The United States Securities and Exchange Commission (SEC) has sought early summary judgment in its case against messaging platform Kik, over its $100 million KIN initial coin offering (ICO) in 2017.
The legal battle between the SEC and Kik started back in June 2019 when the Commission filed a lawsuit claiming the company’s ICO involved issuance of securities.
Kik denies the allegations, saying the ICO comprises currency and not security, however, the commission claims to hold “undisputed evidence” to support its claims.
“Kik’s 2017 offer and sale of Kin was an offer and sale of investment contracts to the public, which was not registered with the SEC, and for which there was no exemption from registration under the act,” said the SEC.
During the ICO in 2017, the messaging company sold around 512 billion tokens to investors outside of Canada and secured $100 million. According to the SEC, Kik openly informed buyers that KIN prices would rise due to the increasing demand for the tokens, comprising a breach of the Securities Act.
Additionally, the commission pointed out that Kik representatives stated that it would “undertake crucial work to spur that demand.”
The SEC states that illicit issuance of securities to investors “deprived thousands of investors the protections and required disclosures under the federal securities laws.”
The commission’s early judgment summary involves multiple charges at Kik. In the first place, the messaging company took part in the trading of investment contracts to the public, according to the summary.
The documentation notes that Kik did this as a non-registered firm, even though they didn’t receive an exemption from registration by the commission. Kik denied these accusations.
SEC is requesting a final court order against the Canadian messaging platform, as well as penalties, and return of funds raised during the ICO, which the commission describes as “ill-gotten gains”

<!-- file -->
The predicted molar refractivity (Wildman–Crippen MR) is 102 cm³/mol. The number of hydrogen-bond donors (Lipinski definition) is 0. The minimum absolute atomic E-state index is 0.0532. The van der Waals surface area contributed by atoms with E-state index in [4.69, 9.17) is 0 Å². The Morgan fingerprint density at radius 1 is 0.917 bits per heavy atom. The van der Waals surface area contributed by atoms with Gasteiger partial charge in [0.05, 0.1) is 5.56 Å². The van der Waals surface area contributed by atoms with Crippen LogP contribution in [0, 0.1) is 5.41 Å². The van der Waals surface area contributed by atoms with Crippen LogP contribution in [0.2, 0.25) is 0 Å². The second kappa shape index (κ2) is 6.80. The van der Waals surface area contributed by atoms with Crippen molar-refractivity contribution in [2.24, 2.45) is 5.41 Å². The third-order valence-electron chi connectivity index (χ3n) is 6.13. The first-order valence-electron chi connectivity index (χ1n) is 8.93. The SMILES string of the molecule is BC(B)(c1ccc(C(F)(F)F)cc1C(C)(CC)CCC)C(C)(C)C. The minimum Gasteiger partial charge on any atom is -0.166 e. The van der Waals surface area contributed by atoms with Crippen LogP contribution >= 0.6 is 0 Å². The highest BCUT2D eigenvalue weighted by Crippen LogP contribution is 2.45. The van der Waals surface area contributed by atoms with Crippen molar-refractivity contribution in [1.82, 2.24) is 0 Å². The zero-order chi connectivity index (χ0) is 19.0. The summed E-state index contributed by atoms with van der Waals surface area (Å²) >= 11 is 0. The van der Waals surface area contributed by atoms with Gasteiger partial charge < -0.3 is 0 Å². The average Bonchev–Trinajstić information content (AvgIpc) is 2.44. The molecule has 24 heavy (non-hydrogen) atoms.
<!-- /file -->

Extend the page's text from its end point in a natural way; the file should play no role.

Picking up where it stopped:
The commission claims that the true motivation behind Kik’s “pivot” into digital token issuance was years of losses suffered from its free messaging platform.
The documentation has further aggravated Kik’s economic difficulties, as the company announced it would close its free messaging service and focus on the development of the KIN token in September 2019.
At the time, Kik’s CEO Ted Livingston published a blog post noting that the reason behind Kik’s decisions to shut down its messaging service is that the company must manage resources in a legal case against the United States Securities and Exchange Commission (SEC).
The following month, Kik said it is “here to stay”, and announced that the Santa Monica-based holding company MediaLab will acquire its messaging platform. MediaLab is also the owner of the messaging service Whisper, as well as the music sharing platform DatPiff.
Kik is just one of the companies that are currently having legal issues with the SEC. For instance, the regulator has recently settled individual cases against startups Airfox and Paragon.
Both companies secured over $10 million each in ICO’s that were not registered. The commission’s co-director of enforcement Stephanie Avakian said that the regulators were “clear” about the fact that all companies must comply with the regulations.